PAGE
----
I thought the Bible was a huge snore when I tried to read it for catechism. I thank my parents to this day they had the good sense to never make me read it.

  2. Mojoey Says:

    Your post brought back some old memories. I’ve read every Tarzan book a dozen times. I had a complete set in hardback from when they were originally published. I did not realize how racist they were until many years later.

  3. Ron Britton Says:

    I did not realize how racist they were until many years later.

    I’ve encountered racism in a lot of fiction from the very early 20th century and before. That suggests just how prevalent it was. I don’t think a lot of those people actually realized how bigoted they were. They just accepted certain premises as factual without stopping to think much about them.

    Now that most people have thought about those premises and rejected them as groundless, it’s time for them to examine their blind acceptance of religion.

  4. 4ndyman Says:

    Which book of all books would you say the children should have as a standard?

    This alone is an interesting subject. Certainly the Bible isn’t the right way to go, but what book could you put in its place? 15 years ago I’d’ve said Atlas Shrugged. I have my own children now, and they’re both avid readers, and I try to steer them toward the better works of literature, but I haven’t really given much thought to how those books shape their ethical beliefs.

  5. Ron Britton Says:


    That’s easy: Harry Potter. We want them to be satanists.

    Actually, the single book idea is a false dilemma. I don’t think there is one book that single-handedly can carry that burden. If forced to pick one, I’d say any book except the Bible, for the simple reason that the Bible is the only book that our culture imbues with the superstition that it’s true. If you give them a Bible and tell them that everything in there is true, you’ll end up with a severely damaged child. Give them anything else, and as long as they understand it is fiction, they should be (at most) only slightly damaged. More likely, though, they’ll be a slightly better person, because they’ve been exposed to other ideas. Give them a lot of books, and they’ll probably end up much better for the experience.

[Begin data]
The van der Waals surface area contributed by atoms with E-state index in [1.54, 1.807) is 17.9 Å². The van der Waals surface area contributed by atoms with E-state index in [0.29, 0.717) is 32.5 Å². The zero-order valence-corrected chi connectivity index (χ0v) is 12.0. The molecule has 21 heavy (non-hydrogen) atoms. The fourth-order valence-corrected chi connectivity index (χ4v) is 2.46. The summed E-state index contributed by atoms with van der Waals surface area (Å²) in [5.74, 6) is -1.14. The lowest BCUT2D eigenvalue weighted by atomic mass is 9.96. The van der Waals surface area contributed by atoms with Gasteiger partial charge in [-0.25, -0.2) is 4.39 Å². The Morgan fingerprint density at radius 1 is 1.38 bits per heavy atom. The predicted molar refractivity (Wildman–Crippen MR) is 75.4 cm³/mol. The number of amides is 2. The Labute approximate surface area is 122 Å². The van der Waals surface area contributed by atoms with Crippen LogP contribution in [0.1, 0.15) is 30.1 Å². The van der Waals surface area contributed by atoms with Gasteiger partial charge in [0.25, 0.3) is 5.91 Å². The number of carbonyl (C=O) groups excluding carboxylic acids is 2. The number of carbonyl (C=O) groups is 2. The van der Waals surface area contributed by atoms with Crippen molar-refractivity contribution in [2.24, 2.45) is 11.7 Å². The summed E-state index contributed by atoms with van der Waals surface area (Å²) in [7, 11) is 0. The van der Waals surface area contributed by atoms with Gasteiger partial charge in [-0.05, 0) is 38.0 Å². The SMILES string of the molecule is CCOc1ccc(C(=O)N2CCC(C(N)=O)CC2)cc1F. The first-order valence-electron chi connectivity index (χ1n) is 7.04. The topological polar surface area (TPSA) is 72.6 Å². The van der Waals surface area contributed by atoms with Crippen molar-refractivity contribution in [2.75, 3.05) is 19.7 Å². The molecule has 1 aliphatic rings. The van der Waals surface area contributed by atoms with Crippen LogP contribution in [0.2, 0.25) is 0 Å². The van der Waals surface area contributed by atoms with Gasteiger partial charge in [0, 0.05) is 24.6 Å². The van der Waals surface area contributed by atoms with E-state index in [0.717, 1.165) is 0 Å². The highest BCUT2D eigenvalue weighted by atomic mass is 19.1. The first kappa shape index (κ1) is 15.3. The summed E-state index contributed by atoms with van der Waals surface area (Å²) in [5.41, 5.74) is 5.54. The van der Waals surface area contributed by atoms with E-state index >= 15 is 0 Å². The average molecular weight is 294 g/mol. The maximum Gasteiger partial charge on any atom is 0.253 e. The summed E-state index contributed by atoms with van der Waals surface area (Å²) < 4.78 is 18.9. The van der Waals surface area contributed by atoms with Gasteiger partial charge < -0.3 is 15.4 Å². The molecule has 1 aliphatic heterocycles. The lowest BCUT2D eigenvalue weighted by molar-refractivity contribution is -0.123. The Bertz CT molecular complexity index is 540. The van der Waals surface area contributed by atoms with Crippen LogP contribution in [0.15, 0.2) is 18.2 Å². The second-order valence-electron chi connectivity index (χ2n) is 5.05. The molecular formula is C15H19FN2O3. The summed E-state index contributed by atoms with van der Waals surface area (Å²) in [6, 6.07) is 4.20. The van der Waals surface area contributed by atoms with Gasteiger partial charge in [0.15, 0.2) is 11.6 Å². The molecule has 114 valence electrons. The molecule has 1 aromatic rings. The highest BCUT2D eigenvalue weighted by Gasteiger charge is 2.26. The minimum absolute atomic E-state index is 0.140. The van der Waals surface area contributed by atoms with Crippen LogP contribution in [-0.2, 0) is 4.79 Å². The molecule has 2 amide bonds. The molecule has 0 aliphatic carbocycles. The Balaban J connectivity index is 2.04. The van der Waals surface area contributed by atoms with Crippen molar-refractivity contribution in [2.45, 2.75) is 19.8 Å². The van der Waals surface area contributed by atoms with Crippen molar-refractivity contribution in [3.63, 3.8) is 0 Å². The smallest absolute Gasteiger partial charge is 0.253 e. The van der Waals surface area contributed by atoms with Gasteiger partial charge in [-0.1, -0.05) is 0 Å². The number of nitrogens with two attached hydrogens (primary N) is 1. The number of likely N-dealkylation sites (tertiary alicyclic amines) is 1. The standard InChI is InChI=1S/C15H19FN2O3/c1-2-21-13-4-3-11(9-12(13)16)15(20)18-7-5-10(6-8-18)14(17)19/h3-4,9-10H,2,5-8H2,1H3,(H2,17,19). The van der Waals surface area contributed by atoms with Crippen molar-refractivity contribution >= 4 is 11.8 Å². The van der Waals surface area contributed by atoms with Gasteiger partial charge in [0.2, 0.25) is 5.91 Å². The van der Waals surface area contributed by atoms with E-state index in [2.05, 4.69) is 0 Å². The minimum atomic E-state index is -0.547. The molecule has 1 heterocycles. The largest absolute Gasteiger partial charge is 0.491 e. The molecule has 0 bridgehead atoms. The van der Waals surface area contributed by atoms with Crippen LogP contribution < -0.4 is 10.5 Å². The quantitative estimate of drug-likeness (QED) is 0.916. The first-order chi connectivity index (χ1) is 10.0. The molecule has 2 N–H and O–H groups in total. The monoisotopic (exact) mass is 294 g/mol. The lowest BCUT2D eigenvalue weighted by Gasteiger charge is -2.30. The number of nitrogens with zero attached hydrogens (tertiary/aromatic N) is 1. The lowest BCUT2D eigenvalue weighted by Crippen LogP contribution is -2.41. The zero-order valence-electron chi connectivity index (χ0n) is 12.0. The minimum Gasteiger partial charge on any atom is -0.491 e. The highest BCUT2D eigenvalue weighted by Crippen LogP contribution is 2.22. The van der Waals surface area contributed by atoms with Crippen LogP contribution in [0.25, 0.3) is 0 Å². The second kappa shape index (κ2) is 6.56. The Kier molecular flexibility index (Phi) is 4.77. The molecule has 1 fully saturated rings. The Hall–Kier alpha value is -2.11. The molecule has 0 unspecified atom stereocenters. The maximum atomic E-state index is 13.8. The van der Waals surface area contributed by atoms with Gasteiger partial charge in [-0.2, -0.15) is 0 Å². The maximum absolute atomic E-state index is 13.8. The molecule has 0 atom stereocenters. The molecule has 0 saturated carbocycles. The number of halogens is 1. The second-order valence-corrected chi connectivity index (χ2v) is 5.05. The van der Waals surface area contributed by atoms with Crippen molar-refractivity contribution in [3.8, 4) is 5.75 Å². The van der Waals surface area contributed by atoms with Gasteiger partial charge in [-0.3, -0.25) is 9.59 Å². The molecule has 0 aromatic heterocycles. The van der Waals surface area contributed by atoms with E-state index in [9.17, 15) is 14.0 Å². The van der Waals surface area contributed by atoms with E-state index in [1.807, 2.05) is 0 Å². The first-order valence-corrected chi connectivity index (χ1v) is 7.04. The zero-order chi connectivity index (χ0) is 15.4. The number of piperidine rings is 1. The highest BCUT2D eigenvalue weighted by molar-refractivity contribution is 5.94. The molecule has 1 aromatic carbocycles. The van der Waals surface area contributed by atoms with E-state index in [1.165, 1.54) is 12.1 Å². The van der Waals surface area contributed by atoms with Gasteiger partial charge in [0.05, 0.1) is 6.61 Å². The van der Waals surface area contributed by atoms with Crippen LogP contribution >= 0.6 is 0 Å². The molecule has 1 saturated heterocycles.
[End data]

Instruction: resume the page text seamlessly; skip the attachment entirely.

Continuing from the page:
6. 4ndyman Says:

    Of course, you’re right about the false dilemma. Choosing only one book is more intellectual calisthenics than practical exercise.

    There are worse books than the Bible, though. The Book of Mormon, for example. I’d give other examples, but I don’t need an Ayatollah proclaiming a death fatwa on me.

  7. Modusoperandi Says:

    He rushed home and told his wife Betsy about it. “We’ll win surely, Betsy, for it’s George Friggin’ Washington!” Then, after a long pause, Betsy replied “You’re not a very good Quaker, are you?”

    4ndyman “Certainly the Bible isn’t the right way to go, but what book could you put in its place?”
    Stranger in a Strange Land. It’s got biblical parallels, but reflects how things actually work (I still remember crying when that beautiful Martian man died. *sniff*). Lots of Heinlein’s “young adult” novels would work, too (moral trials, but with a healthy sense of optimism and can-do attitude. Also, moxie).

  8. Chuck Says:

    His commentary on the Bible is kind of true. When I was growing up in fundieland, most of the other kids didn’t care why things were happening in the Bible stories. Who cares if God kills every living thing on the Earth? At least he didn’t kill the magical Jew and his family!

    Then, by the time you get old enough to question the deity’s motivations, you’ve already had the infallibility of the fairy tales ingrained into you, so you don’t bother questioning your own religion, only other ones.

  9. Brian Says:

    I’ve always been fascinated by how morality is relative to the times in which one lives. To any rational person today, the crude depictions of black people are beyond the pale, but that’s judging it by today’s accepted standard. Back then, almost everyone, possibly including even a majority of African-Americans, would not have raised an objection to them.